- Provide loving support for us and encourage us to reach out to others
- Communicate clearly and directly
- Ask us questions for clarity, not to control, judge, or manipulate us
- Use the sponsorship relationship to grow spiritually, mentally, and emotionally
- Know how to play
- Have a Higher Power in their recovery
- Have a recovery program that we admire
How do I get a Sponsor?
The place to begin the search for a sponsor is often in your home group or local meetings. Some meetings offer a list of CoDA members willing to be sponsors (but many members who are eager and qualified to be sponsors are not on the list). Over a period of time we listen to these people when they share, perhaps spending some time with them after the meetings. It may take time to get to know someone well enough to consider them for a sponsor. It is important to remember that no sponsor is “perfect”, as our program teaches us that all people are “perfectly imperfect” human beings.
We may find ourselves in a group in which there are no members willing or able to sponsor. In this case, we can travel to another CoDA group in the area or perhaps a regional CoDA event. Other options are to attend a phone or online meeting and try to find someone there with whom you identify.
Co-Sponsorship (adapted from “Sponsorship, What’s In It For Me?” booklet)
Co-sponsorship occurs when two CoDA members sponsor each other. Co-sponsors meet or call regularly to share what they are learning about the Twelve Steps and Twelve Traditions. They share experience, strength, and hope equally, growing in their own way and at their own pace.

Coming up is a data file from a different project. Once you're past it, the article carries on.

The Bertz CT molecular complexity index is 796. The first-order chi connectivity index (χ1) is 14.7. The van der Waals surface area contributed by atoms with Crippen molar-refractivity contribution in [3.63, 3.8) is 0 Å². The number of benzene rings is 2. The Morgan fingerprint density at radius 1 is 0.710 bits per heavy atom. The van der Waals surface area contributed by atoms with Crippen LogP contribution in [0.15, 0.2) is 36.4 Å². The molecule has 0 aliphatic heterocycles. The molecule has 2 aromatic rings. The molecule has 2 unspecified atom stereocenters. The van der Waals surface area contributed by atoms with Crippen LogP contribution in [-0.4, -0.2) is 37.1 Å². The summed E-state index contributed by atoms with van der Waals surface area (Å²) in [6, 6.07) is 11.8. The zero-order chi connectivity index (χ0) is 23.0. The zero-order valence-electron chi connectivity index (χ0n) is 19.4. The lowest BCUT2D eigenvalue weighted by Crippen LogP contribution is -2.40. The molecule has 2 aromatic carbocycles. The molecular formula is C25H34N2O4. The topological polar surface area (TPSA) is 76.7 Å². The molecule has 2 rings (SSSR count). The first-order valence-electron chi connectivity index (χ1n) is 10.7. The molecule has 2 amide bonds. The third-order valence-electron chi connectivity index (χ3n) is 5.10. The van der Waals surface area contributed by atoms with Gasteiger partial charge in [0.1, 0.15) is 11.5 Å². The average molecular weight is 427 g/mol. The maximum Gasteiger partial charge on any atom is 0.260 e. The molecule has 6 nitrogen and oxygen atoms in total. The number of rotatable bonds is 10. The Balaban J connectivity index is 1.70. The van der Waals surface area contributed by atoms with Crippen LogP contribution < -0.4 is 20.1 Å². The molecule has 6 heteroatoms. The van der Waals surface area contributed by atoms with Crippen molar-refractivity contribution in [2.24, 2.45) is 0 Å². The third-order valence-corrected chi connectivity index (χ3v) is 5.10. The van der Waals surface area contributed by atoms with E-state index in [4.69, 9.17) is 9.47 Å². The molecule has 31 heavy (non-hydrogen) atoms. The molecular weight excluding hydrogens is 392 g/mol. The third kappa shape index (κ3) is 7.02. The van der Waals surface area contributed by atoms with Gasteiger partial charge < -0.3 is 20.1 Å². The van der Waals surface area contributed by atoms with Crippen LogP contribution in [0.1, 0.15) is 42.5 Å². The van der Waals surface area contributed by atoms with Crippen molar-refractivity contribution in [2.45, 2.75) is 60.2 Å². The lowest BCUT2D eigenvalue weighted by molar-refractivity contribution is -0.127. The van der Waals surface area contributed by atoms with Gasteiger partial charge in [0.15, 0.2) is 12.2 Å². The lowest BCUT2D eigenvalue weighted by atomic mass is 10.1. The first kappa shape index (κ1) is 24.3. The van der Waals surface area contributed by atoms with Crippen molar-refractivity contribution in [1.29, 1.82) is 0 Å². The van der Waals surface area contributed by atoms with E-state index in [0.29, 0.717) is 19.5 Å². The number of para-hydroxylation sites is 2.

As in all sponsor relationships, the recovery goal in CoDA co-sponsorship is to have a mutually beneficial relationship. Working the steps, changing our behaviour, and growing spiritually frees us from advising, controlling, and rescuing.
Co-sponsors may choose to have another CoDA member guide them, especially through difficult situations or when they get stuck. Sometimes co-sponsorship is a good model for sponsorship when utilized in conjunction with a Step Study Group.
Step Study Groups (adapted from “Meeting Handbook – FSM Part 2”)
Step Study groups are groups of codependents working through the Twelve Steps (and often the Twelve Traditions) in a structured format, usually outside of a regular meeting. Step study groups often have the same objectives as co-sponsors, but with more people, and members often make contact outside the group. Please see the Sponsorship & Step Study Groups Documents section on our Meeting Materials page for information and details on starting a step study group. It is recommended that members do have sponsors outside of the step study group, but the group work often inspires the desire to “go to any lengths” to find a sponsor.
Temporary Sponsor (adapted from “Sponsorship, What’s In It For Me?” booklet)
One way to become comfortable with a sponsor is to investigate temporary sponsorship. Often the time period for such an arrangement is left open-ended. We might want to commit to being a sponsor for a couple of months and then re-evaluate the relationship.